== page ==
QAnon Leader Pushing Followers Into Multi-Level Marketing

During a December live stream with his QAnon fan base, conspiracy theorist Phil Godlewski offered what he describes as key to their financial future: buying silver.

Godlewski asserts that the precious metal will soon explode in value after the law is passed, which some QAnon believers say will bring the unthinkable. Income taxes will be eliminated, debt will be eliminated, and whoever holds silver will magically become rich.

But Godlewski doesn’t want his followers to just buy silver from any one company. Instead, he told them to buy through 7k Metals, a multi-level marketing and metal dealer business.

Godlewski and other top QAnon conspiracy theorists have found a new way to monetize their supporters: directing them to buy and sell products to multi-level marketing companies.

MLM, based on new members recruiting junior sales staff, with the “upline” initially monetizing the sales of the “downline” recruitment, formerly the domain of trading companies leggings and essential oils. But now QAnon leaders want action.

While many MLMs are legal, some have been compared to illegal pyramid schemes in which new members pay to join without any possibility of earning their money back. Disillusioned MLM members have complained that they are piled up in debt when profits do not materialize.

Selling silver through 7k Metals marks the latest business move for Godlewski, who went to jail last year after returning a bad check for more than $21,000, then forging bank records to avoid getting caught. catch. In an unrelated 2010 case, Godlewski was accused of engaging in an alleged sexual relationship with a 15-year-old child. He later pleaded guilty to a misdemeanor charge of damaging a minor.

Godlewski is not alone. Many QAnon promoters have turned to promoting multi-level marketing companies as a way to monetize their followers.

QAnon booster Richard Potcner, who goes by the nickname “Journalist Richard Citizen” online, rose to prominence among conspiracy theorists in 2020 by filming hospitals as “proof” that the pandemic was a hoax.

This spring, Potcner came to his followers with a sobering message: Time to buy silver. Like Godlewski, he’s teamed up with 7k Metals to get his supporters to join MLM.

“Patriots are unstoppable together,” says Potcner, encouraging his followers to pour their retirement funds into silver.

While the business relationships between QAnon promoters and MLM companies are unclear, both Godlewski and Potcner can reap substantial profits if they are counted as “upline” to followers. join 7k Metals.

Godlewski, Potcner and 7k Metals did not respond to requests for comment.

QAnon leaders don’t just sell silver. Scott McKay, a Q-backer who wields a tomahawk on stage and openly fantasizes about the killing of Democrats in his video, appears at QAnon rallies across the country as called “Patriot Streetfighter”.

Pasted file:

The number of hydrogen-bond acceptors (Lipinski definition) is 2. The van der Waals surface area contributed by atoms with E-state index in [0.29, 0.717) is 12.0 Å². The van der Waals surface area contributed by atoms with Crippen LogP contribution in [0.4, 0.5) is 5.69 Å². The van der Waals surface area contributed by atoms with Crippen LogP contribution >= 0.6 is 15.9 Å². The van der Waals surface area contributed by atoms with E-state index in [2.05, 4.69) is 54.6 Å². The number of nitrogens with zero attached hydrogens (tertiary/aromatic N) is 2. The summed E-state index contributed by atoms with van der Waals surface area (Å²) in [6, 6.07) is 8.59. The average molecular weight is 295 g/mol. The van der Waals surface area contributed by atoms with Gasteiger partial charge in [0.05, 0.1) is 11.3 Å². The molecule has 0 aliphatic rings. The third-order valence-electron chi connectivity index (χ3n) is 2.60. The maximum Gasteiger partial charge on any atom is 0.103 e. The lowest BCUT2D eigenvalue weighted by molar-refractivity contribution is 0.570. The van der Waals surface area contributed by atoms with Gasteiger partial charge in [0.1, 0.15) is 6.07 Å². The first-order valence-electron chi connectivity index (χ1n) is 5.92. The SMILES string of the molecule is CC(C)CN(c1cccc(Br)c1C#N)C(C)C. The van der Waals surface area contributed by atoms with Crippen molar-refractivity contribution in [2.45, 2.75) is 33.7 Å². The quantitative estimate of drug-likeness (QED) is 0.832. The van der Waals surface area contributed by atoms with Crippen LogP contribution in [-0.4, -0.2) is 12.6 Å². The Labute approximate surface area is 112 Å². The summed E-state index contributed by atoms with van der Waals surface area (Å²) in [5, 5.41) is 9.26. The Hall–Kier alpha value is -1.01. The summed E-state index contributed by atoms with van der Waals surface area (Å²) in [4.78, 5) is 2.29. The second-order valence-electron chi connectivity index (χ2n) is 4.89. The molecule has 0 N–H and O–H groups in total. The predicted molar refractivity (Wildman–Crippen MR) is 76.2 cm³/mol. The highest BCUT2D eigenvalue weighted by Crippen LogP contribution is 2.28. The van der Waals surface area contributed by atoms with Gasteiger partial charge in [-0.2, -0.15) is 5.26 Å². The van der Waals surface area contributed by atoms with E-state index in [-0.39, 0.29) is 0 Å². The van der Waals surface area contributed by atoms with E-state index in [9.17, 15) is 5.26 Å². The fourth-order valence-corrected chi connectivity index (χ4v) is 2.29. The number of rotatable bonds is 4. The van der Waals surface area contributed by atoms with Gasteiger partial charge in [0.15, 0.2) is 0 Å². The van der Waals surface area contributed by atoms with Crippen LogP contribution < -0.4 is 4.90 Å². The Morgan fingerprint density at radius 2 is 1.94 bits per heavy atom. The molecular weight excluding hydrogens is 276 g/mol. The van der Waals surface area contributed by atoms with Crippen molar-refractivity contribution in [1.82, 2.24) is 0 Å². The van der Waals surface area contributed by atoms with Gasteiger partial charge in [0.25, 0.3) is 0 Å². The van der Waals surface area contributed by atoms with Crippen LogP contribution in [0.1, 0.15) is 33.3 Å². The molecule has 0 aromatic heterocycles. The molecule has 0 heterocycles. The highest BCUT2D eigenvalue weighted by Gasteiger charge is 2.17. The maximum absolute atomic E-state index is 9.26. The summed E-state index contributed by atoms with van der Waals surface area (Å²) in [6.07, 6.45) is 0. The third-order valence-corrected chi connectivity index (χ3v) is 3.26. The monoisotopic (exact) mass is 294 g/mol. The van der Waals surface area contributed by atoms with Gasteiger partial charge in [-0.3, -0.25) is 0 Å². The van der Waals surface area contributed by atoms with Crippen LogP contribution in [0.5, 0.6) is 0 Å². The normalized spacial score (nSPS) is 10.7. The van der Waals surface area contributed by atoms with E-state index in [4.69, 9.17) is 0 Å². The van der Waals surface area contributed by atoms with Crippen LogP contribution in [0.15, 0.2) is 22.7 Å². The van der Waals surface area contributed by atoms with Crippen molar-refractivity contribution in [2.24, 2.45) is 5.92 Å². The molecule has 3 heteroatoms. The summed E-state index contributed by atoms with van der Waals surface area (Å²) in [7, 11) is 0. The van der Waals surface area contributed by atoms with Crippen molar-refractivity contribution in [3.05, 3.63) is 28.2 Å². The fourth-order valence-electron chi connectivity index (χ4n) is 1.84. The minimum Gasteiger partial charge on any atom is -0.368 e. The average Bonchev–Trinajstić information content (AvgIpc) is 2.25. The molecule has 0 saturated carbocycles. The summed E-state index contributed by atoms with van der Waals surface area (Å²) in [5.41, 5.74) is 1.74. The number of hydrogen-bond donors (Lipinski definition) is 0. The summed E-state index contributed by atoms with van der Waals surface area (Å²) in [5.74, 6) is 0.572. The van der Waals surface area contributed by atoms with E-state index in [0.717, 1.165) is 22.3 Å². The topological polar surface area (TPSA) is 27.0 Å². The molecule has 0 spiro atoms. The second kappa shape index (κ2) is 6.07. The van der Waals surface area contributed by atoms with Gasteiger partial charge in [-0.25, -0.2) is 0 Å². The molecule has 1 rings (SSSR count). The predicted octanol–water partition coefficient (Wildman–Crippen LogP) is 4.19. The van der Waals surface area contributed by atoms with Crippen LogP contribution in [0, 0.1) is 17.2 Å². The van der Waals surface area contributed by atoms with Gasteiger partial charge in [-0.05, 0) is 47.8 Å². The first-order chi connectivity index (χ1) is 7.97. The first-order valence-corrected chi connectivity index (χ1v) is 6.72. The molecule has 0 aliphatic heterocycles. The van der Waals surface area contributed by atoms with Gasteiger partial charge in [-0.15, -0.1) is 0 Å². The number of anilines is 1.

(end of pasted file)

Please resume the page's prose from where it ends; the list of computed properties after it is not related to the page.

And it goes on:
In posts on messaging app Telegram in March, McKay urged his fans to prepare for the launch of a mysterious project called “Operation Tomahawk”. Revealing a little about the project, he promised that he would launch an “economic warfare platform” that would take on free corporations and “suffocate them.”

“We’re going to have millions and then tens of millions of people involved in this,” McKay announced in a video.

McKay’s Operation Tomahawk turned out to be the Patriot Switch, another direct selling business based on multi-level marketing. This time around, QAnon followers are being encouraged to purchase their products through the Patriot Switch, thus “supporting companies that promote freedom”. In a video to his followers, McKay promised that they would earn commissions by recruiting new people to sell through the company.

McKay did not respond to a request for comment.

MLM ads don’t always go smoothly for QAnon metrics. In 2021, Godlewski’s attempts to recruit his followers resulted in a foul by Jeanette Geary, a conservative activist and Godlewski detracted. Geary told The Daily Beast in a December email that she has been in contact with the FBI and other law enforcement agencies about Godlewski’s silverwork. (Godlewski was not charged in connection with the sale of silver.)

Last year, Godlewski sued Geary for defamation in Pennsylvania federal court over her allegations. Geary has claimed that Godlewski encouraged his followers to empty their 401(k) retirement accounts and convert them to silver sold by 7k Metals, according to his lawsuit. QAnon Leader Pushing Followers Into Multi-Level Marketing

Russell Falcon

Russell Falcon is a Interreviewed U.S. News Reporter based in London. His focus is on U.S. politics and the environment. He has covered climate change extensively, as well as healthcare and crime. Russell Falcon joined Interreviewed in 2023 from the Daily Express and previously worked for Chemist and Druggist and the Jewish Chronicle. He is a graduate of Cambridge University. Languages: English. You can get in touch with me by emailing:

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